ohe · 2011-08-29 14:01:31 0
  • since awk was already there one can use it instead of the 2 greps. might not be faster, but fast enough

    apt-get remove $(dpkg -l | awk "/^ii linux-(image|headers)/ && ! /`uname -r`/ {print \$2}")
    _john · 2011-10-09 13:58:47 0
  • after kernel build with make deb-pkg, I like to install the 4 newest packages that exist in the directory. Beware: might be fewer for you....

    sudo dpkg -i `ls -tr *.deb | tail -n4`
    _john · 2011-10-09 14:20:11 0
  • This will print the name of every installed package on a Debian system.

    aptitude search ~i -F %p
    dbbolton · 2011-10-15 00:31:10 1
  • # Search for an available package on Debian systems using a regex so it only matches packages starting with 'tin'.

    aptitude search ^tin
    defiantredpill · 2011-10-20 17:51:36 0
  • Marks all manually installed deb packages as automatically installed. Usefull to combine with apt-get install <all manually packages that we want> to have a clean installed debian-based system.

    aptitude -F "%p" search \!~M~i~T | xargs apt-mark markauto
    gspadari · 2012-03-09 13:44:00 0
  • also use: update-alternatives --config gnome-www-browser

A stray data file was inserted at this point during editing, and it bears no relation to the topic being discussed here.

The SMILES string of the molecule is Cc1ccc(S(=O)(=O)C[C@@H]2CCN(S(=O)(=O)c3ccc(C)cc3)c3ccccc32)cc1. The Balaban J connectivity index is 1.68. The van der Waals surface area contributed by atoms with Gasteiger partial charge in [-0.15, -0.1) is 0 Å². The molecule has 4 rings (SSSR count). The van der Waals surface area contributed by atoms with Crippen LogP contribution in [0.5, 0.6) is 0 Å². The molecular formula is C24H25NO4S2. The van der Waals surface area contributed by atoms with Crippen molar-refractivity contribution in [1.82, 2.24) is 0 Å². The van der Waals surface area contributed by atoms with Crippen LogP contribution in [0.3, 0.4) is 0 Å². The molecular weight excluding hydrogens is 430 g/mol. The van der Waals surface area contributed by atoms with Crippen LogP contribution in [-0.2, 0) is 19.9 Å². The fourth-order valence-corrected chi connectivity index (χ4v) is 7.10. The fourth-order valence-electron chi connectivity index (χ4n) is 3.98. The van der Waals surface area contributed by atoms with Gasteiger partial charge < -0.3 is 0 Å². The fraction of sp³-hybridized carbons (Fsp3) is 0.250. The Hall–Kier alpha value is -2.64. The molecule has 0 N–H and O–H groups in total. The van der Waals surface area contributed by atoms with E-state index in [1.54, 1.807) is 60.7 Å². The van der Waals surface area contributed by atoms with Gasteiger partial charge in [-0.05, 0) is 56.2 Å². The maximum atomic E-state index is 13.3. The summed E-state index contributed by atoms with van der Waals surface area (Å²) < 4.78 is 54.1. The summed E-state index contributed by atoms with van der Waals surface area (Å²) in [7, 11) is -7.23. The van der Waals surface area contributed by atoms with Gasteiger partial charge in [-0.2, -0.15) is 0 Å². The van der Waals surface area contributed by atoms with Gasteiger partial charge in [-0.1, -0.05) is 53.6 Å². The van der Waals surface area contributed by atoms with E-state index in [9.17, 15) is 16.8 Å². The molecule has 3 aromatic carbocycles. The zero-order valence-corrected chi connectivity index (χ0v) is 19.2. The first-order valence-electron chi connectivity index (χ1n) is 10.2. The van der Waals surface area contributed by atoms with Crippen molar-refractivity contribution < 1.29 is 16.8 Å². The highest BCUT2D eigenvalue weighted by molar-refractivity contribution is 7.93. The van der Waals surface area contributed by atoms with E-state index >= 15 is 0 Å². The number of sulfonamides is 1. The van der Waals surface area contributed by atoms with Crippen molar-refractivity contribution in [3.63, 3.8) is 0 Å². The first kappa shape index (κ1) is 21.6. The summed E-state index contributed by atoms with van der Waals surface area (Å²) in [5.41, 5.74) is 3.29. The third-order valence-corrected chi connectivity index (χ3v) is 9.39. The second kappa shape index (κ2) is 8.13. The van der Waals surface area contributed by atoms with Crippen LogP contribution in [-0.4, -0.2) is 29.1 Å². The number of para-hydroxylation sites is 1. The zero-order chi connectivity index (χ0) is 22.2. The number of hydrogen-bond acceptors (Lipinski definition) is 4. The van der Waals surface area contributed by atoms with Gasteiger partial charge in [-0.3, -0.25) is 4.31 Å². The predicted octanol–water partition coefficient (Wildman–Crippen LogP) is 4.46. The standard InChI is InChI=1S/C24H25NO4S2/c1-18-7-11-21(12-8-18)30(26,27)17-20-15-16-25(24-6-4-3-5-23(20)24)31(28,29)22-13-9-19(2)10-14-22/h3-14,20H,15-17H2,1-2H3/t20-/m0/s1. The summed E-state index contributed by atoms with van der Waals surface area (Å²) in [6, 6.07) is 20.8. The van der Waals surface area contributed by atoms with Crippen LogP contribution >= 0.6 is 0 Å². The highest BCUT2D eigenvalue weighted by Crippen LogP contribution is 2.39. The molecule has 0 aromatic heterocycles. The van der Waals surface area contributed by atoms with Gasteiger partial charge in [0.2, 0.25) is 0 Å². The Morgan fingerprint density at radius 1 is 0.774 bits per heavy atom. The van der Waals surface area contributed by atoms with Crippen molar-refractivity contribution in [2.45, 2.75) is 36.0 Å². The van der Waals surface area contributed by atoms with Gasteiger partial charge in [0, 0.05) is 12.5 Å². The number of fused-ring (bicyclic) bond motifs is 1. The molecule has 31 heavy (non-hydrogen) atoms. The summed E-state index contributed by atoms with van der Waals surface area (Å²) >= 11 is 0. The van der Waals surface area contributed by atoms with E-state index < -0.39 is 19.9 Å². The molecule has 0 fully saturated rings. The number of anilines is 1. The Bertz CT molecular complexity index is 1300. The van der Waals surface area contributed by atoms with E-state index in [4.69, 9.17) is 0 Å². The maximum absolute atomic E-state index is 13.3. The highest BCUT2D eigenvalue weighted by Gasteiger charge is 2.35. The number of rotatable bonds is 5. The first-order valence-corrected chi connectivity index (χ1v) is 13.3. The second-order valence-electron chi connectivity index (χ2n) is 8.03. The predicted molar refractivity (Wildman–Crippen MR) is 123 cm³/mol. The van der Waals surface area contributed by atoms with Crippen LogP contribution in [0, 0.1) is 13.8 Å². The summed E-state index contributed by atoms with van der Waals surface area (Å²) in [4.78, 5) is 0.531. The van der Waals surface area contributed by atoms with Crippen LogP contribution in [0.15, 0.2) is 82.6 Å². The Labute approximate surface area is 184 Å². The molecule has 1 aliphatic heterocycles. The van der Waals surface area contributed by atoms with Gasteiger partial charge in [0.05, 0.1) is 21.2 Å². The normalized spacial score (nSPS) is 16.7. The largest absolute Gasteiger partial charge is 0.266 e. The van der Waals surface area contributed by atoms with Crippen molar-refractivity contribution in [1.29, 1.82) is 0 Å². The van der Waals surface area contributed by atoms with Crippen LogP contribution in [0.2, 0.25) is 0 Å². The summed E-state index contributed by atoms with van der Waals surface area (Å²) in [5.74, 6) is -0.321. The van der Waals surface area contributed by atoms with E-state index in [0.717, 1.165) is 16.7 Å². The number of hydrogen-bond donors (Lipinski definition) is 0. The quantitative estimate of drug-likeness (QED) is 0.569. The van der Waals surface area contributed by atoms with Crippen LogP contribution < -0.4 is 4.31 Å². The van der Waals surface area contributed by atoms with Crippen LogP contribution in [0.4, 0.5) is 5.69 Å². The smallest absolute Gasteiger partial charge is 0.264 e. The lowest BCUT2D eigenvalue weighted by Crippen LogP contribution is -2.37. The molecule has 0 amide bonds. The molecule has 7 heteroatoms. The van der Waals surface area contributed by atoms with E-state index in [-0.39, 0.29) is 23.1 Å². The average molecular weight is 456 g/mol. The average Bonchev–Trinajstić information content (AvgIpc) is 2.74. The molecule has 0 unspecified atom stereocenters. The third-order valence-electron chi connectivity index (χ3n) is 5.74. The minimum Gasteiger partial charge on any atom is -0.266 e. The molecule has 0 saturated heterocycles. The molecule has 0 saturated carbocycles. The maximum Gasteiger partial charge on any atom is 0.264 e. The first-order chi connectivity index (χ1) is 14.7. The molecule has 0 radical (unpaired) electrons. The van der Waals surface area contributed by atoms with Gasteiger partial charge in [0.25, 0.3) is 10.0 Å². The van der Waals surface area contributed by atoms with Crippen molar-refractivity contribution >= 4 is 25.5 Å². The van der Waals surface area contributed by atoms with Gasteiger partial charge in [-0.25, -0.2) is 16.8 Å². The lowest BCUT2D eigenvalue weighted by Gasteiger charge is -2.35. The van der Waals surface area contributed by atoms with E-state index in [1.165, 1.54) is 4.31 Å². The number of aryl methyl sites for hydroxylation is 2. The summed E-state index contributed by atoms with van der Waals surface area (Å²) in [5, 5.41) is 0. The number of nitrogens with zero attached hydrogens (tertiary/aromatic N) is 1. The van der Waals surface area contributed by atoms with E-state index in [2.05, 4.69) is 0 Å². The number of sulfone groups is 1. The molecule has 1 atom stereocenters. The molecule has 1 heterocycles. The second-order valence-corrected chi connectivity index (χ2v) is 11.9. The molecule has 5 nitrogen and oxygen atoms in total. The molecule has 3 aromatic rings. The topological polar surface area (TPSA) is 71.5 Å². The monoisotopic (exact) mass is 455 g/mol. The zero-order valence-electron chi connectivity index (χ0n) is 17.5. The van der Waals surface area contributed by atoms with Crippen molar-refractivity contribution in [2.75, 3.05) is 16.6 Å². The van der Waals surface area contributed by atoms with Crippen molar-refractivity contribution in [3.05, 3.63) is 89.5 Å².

update-alternatives --config x-www-browser
    gwd · 2012-07-08 20:27:42 1
  • This functionality seems to be missing from commands like dpkg. Ideally, I want to duplicate the behavior of rpm --verify, but it seems difficult to do this in one relatively short command pipeline. Show Sample Output

    dpkg-query -Wf '${Package}\n' | xargs dpkg --status | sed '/^Conffiles:/,/^Description:/!d;//d' | awk '{print $2 " " $1}' | md5sum -c 2>/dev/null | grep FAILED$ | cut -f1 -d':'
    hallmarc · 2013-01-31 16:52:38 0

  • 0
    sudo cp /usr/share/zoneinfo/Europe/Paris /etc/localtime
    egeoffray · 2013-03-14 11:53:09 0

  • 0
    salt -G 'os_family:Debian' 'apt-get dist-upgrade --dry-run | grep ^Inst | cut -d" " -f2'
    hinnerk · 2013-06-22 22:57:47 0
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Determine if a command is in your $PATH using POSIX